Running in winter

runninginwinter

Although temperatures seem like early spring this week, winter is likely far from over. February can be freezing cold and getting your butt outside for a run can be hard to say the least. But if you want to keep up your routine, running in winter is kind of a necessary evil. That’s why I listed some running tips for plowing through winter season.

Be seen
With limited daylight, chances are you’ll be running in the dark. Wear reflective, fluorescent gear and, if you’re running in darker areas, don’t be shy to go a little crazy. Use a headlamp or carry a flashlight, so you can see where you’re going and more so people can see you.

Get dressed
Of course it is important to wear the right running shoes and clothing. That’s how you avoid injuries. But in winter, it’s even more important. You want to be warm without sweating so much you get a chill. The rule of thumb is to dress as if it’s 10° C warmer — this means you should be a bit cool when you start. Wear layers so you can adjust your temperature as you heat up. These are the guidelines:

runninginwinter2

Adjust your running clock
When it’s cold, rainy or windy, you’ll undoubtedly run less quickly than in summer. So forget speedwork and work on your maintenance. Like interval training — it’s effective for your strength, but also works wonders for your speed. There are lots of running apps out there that can help you with that.

Warm up pre-run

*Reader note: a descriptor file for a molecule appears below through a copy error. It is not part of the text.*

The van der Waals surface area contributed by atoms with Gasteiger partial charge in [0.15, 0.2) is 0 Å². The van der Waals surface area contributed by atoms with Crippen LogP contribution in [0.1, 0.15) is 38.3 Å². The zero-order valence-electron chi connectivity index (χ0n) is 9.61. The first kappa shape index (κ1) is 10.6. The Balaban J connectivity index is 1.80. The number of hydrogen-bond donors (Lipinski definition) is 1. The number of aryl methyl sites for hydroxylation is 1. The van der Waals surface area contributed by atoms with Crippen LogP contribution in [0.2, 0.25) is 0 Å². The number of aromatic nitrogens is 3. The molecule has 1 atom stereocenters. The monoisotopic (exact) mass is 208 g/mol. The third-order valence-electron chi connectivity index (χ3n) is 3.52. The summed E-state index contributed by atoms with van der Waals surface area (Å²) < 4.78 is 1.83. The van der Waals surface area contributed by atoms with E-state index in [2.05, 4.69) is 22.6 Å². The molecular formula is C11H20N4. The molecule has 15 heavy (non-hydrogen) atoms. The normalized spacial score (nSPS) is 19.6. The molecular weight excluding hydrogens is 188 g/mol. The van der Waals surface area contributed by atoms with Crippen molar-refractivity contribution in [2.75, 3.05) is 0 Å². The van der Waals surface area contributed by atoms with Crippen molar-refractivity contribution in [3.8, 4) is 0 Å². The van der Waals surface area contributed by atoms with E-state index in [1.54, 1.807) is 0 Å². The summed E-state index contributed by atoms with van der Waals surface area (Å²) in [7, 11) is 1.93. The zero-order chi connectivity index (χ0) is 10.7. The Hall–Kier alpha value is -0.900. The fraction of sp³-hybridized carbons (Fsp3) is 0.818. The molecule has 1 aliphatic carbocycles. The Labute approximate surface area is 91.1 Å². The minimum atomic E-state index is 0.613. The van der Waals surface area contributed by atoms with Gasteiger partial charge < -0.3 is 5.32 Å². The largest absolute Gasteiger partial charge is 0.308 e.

Running without a warm-up in winter is not a great idea. Move around inside enough to get the blood flowing without breaking a sweat. Run up and down your stairs, use a jump rope, or do a few yoga exercises. That way, the cold doesn’t feel so cold and your muscles are ready. Don’t forget to cool down afterwards.

Deal with wind
Start your run into the wind and finish with it at your back, so the breeze doesn’t blast you after you’ve broken a sweat. You can also break your run into segments, running into the wind for about ten minutes, turning around to run with the wind at your back for five minutes, and repeating. Don’t forget to protect your exposed skin — always wear sunscreen, also in winter, and prevent chapped lips with a generous amount of lip balm.

Change post-run
Your body temperature drops as soon as you stop running — this not only occurs in winter by the way. Especially when you’re sweaty after a long run, it can drop quickly from having a wet layer against the skin in combination with the cold temperatures. To avoid the chills, change your sweaty clothes as soon as you can. After your cool-down stretches, take a shower and drink something warm.

Do you run in winter or are you more of a seasonal runner?

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